The reason these states have the cheapest auto insurance has a lot to do with the makeup of the state. The cheapest states often have a large number of rural areas, which helps keep car insurance costs down compared to states with several congested metropolitan areas.

For population density, Vermont ranks 33rd, Iowa is 38th, Maine is 40th, Idaho is 44th, North Dakota is 49th and Wyoming comes in 51st, the least populous state, according to the U.S. Census.

The weather is mild in most of these states, especially compared to states like Florida and Louisiana, which experience severe weather and are two of the most expensive states for car insurance. Many of the cheapest states also have competitive car insurance markets, allowing drivers to compare car insurance quotes from multiple companies.

State-specific Car Insurance Laws

Liability insurance is the foundation of every state car insurance policy because states want drivers to be able to pay for damages they cause others in an auto accident. However, not all states mandate that drivers buy a car insurance policy.

New Hampshire and Virginia don’t require drivers to carry auto insurance. It doesn’t mean you should skip car insurance in these states. Car insurance can still be important for New Hampshire and Virginia drivers so they have the financial means to pay for damages after an auto accident. Here is what is required in New Hampshire and Virginia:

  • New Hampshire normally doesn’t require drivers to carry car insurance, but you have to show that you can meet the state’s minimum financial responsibility requirements if you cause an auto accident. The easiest way for most drivers to meet the state’s requirements is by buying car insurance.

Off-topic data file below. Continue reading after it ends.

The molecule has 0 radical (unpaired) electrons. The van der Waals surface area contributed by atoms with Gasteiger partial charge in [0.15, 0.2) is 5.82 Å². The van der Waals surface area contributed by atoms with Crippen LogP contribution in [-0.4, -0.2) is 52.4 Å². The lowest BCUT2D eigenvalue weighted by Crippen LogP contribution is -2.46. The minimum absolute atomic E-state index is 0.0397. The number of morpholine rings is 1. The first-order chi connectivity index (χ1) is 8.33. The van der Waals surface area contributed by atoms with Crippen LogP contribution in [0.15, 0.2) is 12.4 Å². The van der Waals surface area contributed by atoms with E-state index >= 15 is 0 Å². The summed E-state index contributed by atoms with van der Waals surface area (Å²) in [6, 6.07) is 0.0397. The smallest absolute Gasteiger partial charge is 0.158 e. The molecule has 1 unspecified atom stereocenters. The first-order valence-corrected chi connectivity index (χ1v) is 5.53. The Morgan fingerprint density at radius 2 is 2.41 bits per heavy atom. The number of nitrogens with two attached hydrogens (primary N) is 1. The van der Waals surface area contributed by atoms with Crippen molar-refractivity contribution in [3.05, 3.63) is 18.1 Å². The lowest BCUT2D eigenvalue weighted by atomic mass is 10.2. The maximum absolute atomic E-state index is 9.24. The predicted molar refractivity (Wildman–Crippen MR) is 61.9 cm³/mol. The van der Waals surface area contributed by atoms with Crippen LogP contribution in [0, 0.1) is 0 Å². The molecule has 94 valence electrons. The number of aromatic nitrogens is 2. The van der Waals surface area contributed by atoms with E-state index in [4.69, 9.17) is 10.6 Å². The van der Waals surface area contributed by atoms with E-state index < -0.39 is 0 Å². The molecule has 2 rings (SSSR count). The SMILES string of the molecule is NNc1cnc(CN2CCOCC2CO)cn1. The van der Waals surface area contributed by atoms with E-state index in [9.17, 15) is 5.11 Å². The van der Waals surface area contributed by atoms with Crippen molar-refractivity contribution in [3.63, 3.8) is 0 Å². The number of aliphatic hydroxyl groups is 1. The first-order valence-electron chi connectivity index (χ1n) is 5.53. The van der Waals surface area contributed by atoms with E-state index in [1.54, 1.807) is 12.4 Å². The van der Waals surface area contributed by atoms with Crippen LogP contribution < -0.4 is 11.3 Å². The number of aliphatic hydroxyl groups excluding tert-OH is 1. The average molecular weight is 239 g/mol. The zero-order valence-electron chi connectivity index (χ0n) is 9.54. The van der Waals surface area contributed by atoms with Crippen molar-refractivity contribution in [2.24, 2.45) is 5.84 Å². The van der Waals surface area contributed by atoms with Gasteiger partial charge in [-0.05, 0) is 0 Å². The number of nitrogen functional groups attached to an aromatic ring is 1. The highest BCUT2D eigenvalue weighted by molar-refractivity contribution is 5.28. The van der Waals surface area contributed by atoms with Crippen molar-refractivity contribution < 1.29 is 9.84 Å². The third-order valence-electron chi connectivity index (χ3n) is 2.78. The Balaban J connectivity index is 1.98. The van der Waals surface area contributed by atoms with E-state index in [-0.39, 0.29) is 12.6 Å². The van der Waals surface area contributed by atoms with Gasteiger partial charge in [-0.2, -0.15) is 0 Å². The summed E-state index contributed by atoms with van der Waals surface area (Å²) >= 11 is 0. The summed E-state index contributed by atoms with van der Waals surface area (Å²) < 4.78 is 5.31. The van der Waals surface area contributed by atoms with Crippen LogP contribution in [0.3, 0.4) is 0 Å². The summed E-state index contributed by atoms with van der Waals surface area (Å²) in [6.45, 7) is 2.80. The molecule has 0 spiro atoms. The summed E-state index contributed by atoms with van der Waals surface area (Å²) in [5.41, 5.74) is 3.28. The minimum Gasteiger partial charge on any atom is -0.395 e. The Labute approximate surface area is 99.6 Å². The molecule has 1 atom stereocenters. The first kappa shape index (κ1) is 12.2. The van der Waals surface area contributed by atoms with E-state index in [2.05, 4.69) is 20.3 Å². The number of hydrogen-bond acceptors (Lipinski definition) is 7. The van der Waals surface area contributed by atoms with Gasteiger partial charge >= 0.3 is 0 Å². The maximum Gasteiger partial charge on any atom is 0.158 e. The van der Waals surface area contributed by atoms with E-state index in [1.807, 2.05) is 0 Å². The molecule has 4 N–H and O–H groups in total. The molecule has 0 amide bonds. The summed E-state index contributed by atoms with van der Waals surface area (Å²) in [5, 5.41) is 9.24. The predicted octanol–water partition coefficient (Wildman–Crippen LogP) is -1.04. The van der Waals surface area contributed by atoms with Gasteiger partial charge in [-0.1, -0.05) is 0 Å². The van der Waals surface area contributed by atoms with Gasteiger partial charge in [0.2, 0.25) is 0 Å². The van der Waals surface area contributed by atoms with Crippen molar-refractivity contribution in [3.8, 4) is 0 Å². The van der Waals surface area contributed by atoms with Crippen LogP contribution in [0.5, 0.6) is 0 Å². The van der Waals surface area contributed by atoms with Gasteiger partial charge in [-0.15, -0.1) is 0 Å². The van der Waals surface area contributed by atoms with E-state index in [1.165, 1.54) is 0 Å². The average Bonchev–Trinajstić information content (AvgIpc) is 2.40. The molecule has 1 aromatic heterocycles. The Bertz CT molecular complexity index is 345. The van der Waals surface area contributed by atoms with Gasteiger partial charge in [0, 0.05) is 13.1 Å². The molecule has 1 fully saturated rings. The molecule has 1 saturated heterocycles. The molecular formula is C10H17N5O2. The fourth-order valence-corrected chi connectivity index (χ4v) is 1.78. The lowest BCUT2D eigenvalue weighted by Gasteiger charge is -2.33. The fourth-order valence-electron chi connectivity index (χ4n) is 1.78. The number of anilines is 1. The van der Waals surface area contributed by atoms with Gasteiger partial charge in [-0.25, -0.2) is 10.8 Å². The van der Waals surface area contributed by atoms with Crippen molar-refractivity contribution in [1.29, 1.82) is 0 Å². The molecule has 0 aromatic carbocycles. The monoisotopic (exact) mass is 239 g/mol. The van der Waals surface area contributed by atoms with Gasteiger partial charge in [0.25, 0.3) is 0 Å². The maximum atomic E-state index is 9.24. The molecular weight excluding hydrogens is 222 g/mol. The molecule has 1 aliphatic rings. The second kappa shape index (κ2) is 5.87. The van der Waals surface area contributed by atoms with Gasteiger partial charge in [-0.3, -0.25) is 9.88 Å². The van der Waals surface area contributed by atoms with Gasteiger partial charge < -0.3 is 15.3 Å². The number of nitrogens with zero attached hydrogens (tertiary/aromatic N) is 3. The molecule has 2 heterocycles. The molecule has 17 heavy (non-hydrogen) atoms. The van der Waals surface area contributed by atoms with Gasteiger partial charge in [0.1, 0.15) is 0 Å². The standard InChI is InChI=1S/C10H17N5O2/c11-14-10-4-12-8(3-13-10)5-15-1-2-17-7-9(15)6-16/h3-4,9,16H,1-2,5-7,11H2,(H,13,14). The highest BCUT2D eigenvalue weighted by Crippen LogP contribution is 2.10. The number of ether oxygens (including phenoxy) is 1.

• Virginia drivers can opt out of buying car insurance by paying an uninsured motor vehicle fee of $500. This $500 keeps you from being penalized by the state for not showing proof of car insurance, but if you’re in an auto accident, you still need to be able to pay for other people’s injuries and property damage. If you don’t have the money to do that on your own, buying a Virginia car insurance policy is the simplest way to get that protection.

Other state-specific car insurance laws can impact auto insurance costs. For instance, Michigan requires drivers must buy property protection insurance, a coverage only available in that state. Property protection insurance covers damages you may do to stationary objects, such as buildings, fences, poles and guardrails, up to its $1 million limit.

Also, several states require drivers to buy personal injury protection, known as “no-fault insurance,” which covers your auto accident-related medical expenses and more.

No-Fault States vs. Fault States

Personal injury protection (PIP) is required in 12 states as part of “no-fault insurance” laws. These laws require you first to place claims for auto accident-related injuries with your car insurance’s PIP coverage and limit your ability to sue the at-fault driver for your injuries.

PIP covers medical expenses for injuries you or your passengers sustained in a car crash, regardless of fault. PIP also covers lost wages and replacement services if you cannot work or do household tasks due to your injury. Personal injury protection can also cover your health insurance deductible if you use your own medical plan for your medical treatment.

States that follow no-fault laws and require PIP coverage include: